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The impact of adverse life events on salesperson relationships with customers

Deva Rangarajan (Department of Marketing, Ball State University, Muncie, Indiana, USA)
Michael Peasley (Department of Marketing, Middle Tennessee State University, Murfreesboro, Tennessee, USA)
Bert Paesbrugghe (IESEG School of Management, Lille, France and LEM-CNRS 9221, Lille, France)
Rajesh V. Srivastava (Department of Marketing, Middle Tennessee State University, Murfreesboro, Tennessee, USA)
Geoffrey T. Stewart (Department of Marketing, University of Louisiana, Lafayette, Lafayette, Louisiana, USA)

Journal of Business & Industrial Marketing

ISSN: 0885-8624

Article publication date: 27 January 2020

Issue publication date: 23 November 2021




This study aims to examine the impact of stress as a result of adverse life events on a salesperson’s ability to effectively manage customer relationships. The framework identifies burnout as a key mediating variable and salesperson grit as a coping mechanism.


Survey data is gathered from 364 B2B salespeople and investigated using structural equation modeling in Mplus 8.2.


The findings reveal adverse life events and their corresponding stress diminish a salesperson’s ability to manage customer relationships effectively through the mediators of reduced personal accomplishment and depersonalization. Thus, negative events of a personal nature can have a significant impact on salesperson outcomes and should be taken with the same level of seriousness as job-related stress. Furthermore, results show that salesperson grit provides mixed results as a coping mechanism.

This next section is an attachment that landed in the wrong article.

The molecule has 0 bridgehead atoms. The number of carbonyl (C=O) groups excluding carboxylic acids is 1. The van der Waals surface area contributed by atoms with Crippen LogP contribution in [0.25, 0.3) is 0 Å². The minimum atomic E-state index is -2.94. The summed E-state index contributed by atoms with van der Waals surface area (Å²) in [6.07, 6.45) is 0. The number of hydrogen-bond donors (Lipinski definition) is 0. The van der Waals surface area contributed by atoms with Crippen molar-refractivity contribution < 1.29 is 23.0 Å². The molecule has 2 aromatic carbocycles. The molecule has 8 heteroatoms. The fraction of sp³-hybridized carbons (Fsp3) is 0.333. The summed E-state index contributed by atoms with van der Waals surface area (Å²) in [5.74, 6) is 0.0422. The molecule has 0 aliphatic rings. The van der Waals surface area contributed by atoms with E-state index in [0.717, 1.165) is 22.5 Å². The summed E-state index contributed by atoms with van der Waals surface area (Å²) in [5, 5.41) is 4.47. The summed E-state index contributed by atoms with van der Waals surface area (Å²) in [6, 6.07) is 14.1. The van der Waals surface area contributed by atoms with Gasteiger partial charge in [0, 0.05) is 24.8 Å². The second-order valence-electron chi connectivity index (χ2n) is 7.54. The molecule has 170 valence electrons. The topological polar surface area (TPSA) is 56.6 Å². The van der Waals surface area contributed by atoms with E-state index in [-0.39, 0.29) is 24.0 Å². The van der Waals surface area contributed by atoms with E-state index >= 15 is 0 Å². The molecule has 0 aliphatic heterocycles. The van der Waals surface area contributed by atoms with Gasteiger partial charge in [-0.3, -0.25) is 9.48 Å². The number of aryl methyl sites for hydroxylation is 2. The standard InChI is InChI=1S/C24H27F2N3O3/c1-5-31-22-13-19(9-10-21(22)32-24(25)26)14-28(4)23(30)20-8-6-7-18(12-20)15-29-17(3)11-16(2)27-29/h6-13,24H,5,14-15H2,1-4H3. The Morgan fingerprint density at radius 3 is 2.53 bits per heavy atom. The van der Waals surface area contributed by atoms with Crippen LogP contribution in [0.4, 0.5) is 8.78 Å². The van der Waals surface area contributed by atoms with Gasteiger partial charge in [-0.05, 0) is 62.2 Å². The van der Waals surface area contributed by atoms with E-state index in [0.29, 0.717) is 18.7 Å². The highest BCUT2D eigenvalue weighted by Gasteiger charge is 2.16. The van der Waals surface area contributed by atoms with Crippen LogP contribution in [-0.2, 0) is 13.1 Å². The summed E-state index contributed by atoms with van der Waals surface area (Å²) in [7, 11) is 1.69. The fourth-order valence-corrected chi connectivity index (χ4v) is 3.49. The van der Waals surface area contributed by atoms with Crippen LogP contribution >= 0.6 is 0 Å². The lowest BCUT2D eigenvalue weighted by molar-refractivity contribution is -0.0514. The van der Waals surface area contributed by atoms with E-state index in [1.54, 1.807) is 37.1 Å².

Practical implications

The findings indicate that practitioners should be mindful of the negative impact adverse life events can have on work-related outcomes. Organizations and sales managers must be intentional in managing relationships with their salespeople and strategic in the structure they use to manage customer relationships. Recommendations include the use of regular one-on-one meetings to open up a dialogue about work or personal issues the salesperson is experiencing and assigning multiple resources or staff to service valuable customers, thereby not relying on solitary salespeople.


Employee well-being contributes to firm value; yet, this is the first study in sales to explore the impact of adverse life events on salesperson outcomes.



Rangarajan, D., Peasley, M., Paesbrugghe, B., Srivastava, R.V. and Stewart, G.T. (2021), "The impact of adverse life events on salesperson relationships with customers", Journal of Business & Industrial Marketing, Vol. 36 No. 12, pp. 2126-2138.



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